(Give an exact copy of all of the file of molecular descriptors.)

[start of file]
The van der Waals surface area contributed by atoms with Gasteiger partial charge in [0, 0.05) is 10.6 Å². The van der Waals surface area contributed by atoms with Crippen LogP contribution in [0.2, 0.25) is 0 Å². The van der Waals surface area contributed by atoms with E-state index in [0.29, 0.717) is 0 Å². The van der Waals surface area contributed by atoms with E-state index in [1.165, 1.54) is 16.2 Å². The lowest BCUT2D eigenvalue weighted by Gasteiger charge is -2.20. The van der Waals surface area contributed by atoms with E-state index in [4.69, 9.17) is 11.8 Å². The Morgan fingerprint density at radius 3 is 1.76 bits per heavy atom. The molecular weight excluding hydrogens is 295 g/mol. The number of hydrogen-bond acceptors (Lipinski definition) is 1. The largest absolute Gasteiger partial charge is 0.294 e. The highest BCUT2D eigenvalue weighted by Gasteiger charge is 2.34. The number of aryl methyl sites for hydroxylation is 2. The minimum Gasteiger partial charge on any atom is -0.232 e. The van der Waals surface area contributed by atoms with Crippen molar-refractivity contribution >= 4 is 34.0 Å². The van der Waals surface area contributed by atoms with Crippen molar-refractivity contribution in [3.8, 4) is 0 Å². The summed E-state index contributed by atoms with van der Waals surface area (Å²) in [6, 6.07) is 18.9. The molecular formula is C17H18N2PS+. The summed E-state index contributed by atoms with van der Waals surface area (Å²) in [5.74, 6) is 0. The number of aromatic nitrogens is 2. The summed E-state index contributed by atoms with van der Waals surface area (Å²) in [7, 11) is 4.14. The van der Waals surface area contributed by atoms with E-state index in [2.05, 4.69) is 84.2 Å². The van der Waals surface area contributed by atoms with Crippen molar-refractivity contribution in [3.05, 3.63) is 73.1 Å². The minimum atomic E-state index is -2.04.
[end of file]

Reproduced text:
The van der Waals surface area contributed by atoms with Gasteiger partial charge in [0, 0.05) is 10.6 Å². The van der Waals surface area contributed by atoms with Crippen LogP contribution in [0.2, 0.25) is 0 Å². The van der Waals surface area contributed by atoms with E-state index in [0.29, 0.717) is 0 Å². The van der Waals surface area contributed by atoms with E-state index in [1.165, 1.54) is 16.2 Å². The lowest BCUT2D eigenvalue weighted by Gasteiger charge is -2.20. The van der Waals surface area contributed by atoms with E-state index in [4.69, 9.17) is 11.8 Å². The Morgan fingerprint density at radius 3 is 1.76 bits per heavy atom. The molecular weight excluding hydrogens is 295 g/mol. The number of hydrogen-bond acceptors (Lipinski definition) is 1. The largest absolute Gasteiger partial charge is 0.294 e. The highest BCUT2D eigenvalue weighted by Gasteiger charge is 2.34. The number of aryl methyl sites for hydroxylation is 2. The minimum Gasteiger partial charge on any atom is -0.232 e. The van der Waals surface area contributed by atoms with Crippen molar-refractivity contribution >= 4 is 34.0 Å². The van der Waals surface area contributed by atoms with Crippen molar-refractivity contribution in [3.8, 4) is 0 Å². The summed E-state index contributed by atoms with van der Waals surface area (Å²) in [6, 6.07) is 18.9. The molecular formula is C17H18N2PS+. The summed E-state index contributed by atoms with van der Waals surface area (Å²) in [5.74, 6) is 0. The number of aromatic nitrogens is 2. The summed E-state index contributed by atoms with van der Waals surface area (Å²) in [7, 11) is 4.14. The van der Waals surface area contributed by atoms with E-state index in [2.05, 4.69) is 84.2 Å². The van der Waals surface area contributed by atoms with Crippen molar-refractivity contribution in [3.05, 3.63) is 73.1 Å². The minimum atomic E-state index is -2.04.